Approximation Algorithms and Heuristics

Subject MAST90098 (2016)

Note: This is an archived Handbook entry from 2016.

Credit Points: 12.5
Level: 9 (Graduate/Postgraduate)
Dates & Locations:

This subject has the following teaching availabilities in 2016:

Semester 2, Parkville - Taught on campus.
Pre-teaching Period Start not applicable
Teaching Period 25-Jul-2016 to 23-Oct-2016
Assessment Period End 18-Nov-2016
Last date to Self-Enrol 05-Aug-2016
Census Date 31-Aug-2016
Last date to Withdraw without fail 23-Sep-2016

Timetable can be viewed here. For information about these dates, click here.
Time Commitment: Contact Hours: 36 hours comprising one 2-hour lecture per week and one 1-hour computer lab/practical class per week.
Total Time Commitment:

170 hours

Study Period Commencement:
Credit Points:
Corequisites: None
Recommended Background Knowledge:
Study Period Commencement:
Credit Points:
Semester 1


Study Period Commencement:
Credit Points:

Experience with basic computer programming.

Non Allowed Subjects: None
Core Participation Requirements:

For the purposes of considering request for Reasonable Adjustments under the Disability Standards for Education (Cwth 2005), and Student Support and Engagement Policy, academic requirements for this subject are articulated in the Subject Overview, Learning Outcomes, Assessment and Generic Skills sections of this entry.

It is University policy to take all reasonable steps to minimise the impact of disability upon academic study, and reasonable adjustments will be made to enhance a student's participation in the University's programs. Students who feel their disability may impact on meeting the requirements of this subject are encouraged to discuss this matter with a Faculty Student Adviser and Student Equity and Disability Support:


Dr Charl Ras


Subject Overview:

Many discrete optimisation problems encountered in practice are too difficult to solve exactly in a reasonable time frame. Approximation algorithms and heuristics are the most widely used approaches for obtaining reasonably accurate solutions to such hard problems. This subject introduces the basic concepts and techniques underlying these “inexact” approaches. We will address the following fundamental questions in the subject: How difficult is the problem under consideration? How closely can an optimal solution be approximated? And how can we go about finding near-optimal solutions in an efficient way? We will discuss methodologies for analysing the complexity and approximability of some important optimisation problems, including the travelling salesman problem, knapsack problem, bin packing, scheduling, network design, covering problems and facility location. We will also learn about various metaheuristics (simulated annealing, Tabu search, GRASP, genetic algorithms) and matheuristics (relax-and-fix, fix-and-optimise, local branching) that are widely used in solving real-world optimisation problems.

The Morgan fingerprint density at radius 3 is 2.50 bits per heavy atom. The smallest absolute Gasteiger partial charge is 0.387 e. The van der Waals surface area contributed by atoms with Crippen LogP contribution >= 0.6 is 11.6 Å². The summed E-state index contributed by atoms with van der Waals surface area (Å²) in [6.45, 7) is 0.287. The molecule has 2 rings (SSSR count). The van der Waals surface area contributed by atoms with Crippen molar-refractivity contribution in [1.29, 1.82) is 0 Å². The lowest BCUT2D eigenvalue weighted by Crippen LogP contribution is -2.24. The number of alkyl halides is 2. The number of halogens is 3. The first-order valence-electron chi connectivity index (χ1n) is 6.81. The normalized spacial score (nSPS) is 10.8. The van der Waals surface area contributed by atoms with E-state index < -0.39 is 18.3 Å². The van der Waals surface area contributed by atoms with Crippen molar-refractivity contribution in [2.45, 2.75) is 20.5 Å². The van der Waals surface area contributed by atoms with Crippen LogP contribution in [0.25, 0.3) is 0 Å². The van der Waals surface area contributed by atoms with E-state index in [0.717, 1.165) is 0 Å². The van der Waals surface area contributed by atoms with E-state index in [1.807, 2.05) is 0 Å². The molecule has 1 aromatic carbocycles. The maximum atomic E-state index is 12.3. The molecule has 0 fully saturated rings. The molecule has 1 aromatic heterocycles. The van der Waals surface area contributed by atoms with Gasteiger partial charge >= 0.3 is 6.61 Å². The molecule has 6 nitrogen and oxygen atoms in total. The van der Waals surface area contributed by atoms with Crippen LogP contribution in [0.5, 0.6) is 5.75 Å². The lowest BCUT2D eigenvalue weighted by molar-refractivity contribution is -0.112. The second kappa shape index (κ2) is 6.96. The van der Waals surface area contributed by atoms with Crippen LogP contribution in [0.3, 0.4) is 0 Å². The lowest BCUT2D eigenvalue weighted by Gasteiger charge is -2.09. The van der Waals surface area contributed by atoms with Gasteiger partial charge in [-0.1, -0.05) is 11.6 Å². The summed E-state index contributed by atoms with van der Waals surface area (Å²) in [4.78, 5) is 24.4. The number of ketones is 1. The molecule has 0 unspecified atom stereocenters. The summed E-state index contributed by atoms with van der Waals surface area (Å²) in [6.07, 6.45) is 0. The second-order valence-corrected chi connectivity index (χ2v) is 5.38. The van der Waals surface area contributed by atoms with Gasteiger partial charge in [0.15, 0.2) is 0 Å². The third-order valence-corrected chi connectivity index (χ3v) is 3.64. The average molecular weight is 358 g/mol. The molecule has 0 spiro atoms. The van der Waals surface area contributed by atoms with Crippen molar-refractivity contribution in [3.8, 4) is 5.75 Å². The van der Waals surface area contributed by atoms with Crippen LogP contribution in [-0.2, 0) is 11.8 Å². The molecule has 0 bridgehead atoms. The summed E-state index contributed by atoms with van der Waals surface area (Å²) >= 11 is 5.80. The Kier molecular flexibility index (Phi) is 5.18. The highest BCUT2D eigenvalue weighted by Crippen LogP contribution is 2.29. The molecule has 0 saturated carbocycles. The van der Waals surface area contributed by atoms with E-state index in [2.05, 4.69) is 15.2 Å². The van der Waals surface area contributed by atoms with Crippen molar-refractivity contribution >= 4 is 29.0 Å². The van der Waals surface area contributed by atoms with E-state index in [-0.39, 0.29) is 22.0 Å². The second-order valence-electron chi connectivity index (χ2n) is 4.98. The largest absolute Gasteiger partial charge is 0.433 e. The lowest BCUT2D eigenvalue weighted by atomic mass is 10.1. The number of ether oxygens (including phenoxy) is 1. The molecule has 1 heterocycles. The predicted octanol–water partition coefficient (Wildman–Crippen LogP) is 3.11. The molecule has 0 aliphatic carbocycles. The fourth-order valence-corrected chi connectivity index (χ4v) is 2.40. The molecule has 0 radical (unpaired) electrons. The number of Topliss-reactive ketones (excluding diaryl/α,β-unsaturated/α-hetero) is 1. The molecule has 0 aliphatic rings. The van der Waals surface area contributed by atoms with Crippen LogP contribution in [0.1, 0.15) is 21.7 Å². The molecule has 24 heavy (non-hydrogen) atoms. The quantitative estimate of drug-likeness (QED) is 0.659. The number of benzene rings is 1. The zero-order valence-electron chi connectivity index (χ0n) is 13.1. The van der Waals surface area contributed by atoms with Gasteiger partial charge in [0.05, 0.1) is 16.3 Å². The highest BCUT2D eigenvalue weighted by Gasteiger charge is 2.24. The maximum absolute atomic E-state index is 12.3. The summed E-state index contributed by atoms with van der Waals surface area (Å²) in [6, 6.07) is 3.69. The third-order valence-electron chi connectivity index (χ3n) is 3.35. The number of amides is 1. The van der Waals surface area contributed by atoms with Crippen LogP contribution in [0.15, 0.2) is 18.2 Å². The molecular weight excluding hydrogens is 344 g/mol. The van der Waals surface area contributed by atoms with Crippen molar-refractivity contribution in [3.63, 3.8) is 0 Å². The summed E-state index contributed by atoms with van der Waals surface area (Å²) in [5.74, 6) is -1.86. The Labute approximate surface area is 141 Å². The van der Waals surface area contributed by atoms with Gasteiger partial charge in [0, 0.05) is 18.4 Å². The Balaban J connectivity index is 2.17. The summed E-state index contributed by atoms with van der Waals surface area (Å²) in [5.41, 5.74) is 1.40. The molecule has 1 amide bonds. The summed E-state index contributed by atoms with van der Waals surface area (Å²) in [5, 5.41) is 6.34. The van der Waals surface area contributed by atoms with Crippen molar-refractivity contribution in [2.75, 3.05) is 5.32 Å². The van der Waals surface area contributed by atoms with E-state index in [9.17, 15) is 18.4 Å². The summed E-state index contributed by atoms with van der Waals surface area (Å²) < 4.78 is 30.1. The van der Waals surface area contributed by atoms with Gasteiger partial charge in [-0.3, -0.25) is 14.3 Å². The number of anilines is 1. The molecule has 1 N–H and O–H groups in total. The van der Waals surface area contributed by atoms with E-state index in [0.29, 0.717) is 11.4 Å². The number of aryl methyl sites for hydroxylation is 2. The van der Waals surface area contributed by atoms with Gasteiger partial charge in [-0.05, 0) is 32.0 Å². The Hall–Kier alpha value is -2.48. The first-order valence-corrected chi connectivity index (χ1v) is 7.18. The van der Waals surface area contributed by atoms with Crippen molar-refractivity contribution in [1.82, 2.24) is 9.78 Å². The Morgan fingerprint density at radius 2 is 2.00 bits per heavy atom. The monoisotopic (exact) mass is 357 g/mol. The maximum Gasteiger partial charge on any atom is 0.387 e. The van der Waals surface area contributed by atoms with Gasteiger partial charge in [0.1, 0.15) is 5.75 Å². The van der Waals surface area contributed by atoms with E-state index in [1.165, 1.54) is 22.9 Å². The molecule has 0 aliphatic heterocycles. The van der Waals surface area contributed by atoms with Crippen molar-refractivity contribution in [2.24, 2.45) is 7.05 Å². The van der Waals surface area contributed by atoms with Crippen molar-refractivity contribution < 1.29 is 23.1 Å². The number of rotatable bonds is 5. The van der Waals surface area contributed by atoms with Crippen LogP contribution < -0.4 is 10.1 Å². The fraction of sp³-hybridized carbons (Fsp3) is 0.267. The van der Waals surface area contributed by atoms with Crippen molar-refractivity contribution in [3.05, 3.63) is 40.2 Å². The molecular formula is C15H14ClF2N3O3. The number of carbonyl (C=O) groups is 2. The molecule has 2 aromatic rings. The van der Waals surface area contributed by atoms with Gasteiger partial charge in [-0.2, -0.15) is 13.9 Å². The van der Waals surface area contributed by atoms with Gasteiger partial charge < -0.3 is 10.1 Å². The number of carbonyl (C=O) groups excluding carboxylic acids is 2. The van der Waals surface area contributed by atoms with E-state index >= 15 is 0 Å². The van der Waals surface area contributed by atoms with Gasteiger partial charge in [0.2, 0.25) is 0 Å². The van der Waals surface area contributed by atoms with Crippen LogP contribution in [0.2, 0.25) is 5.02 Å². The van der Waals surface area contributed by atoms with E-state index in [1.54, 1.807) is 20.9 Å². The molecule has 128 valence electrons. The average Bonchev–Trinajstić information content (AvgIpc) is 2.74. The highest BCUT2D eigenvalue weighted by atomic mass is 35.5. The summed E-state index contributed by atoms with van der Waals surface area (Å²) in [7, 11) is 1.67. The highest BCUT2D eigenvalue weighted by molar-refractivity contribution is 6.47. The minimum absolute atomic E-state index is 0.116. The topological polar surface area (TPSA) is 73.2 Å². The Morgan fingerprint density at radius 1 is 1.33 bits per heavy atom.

Learning Outcomes:

After completing this subject, students will:

• understand the fundamental concepts and techniques underlying the design of inexact algorithms for discrete optimisation;

• have developed the skills needed to design and analyse approximation algorithms;

• know how to apply some commonly used metaheuristics to complex optimisation problems;

• have gained experience in implementing approximation algorithms and heuristics in Python.


A 3-hour written examination in the examination period (60%). 4 assignments of up to 50 pages in total worth 10% each due mid to late semester (40%).

Prescribed Texts:

Juraj Hromkovic, Algorithmics for hard problems, Springer, 2002

Vijay V. Vazirani, Approximation Algorithms, Springer, 2003

Breadth Options:

This subject is not available as a breadth subject.

Fees Information: Subject EFTSL, Level, Discipline & Census Date
Generic Skills:

In addition to learning specific skills that will assist students in their future careers in science, they will have the opportunity to develop generic skills that will assist them in any future career path. These include:

  • problem-solving skills: the ability to engage with unfamiliar problems and identify relevant solution strategies;
  • analytical skills: the ability to construct and express logical arguments and to work in abstract or general terms to increase the clarity and efficiency of analysis;
  • collaborative skills: the ability to work in a team;
  • time-management skills: the ability to meet regular deadlines while balancing competing commitments.
Related Course(s): Master of Science (Mathematics and Statistics)

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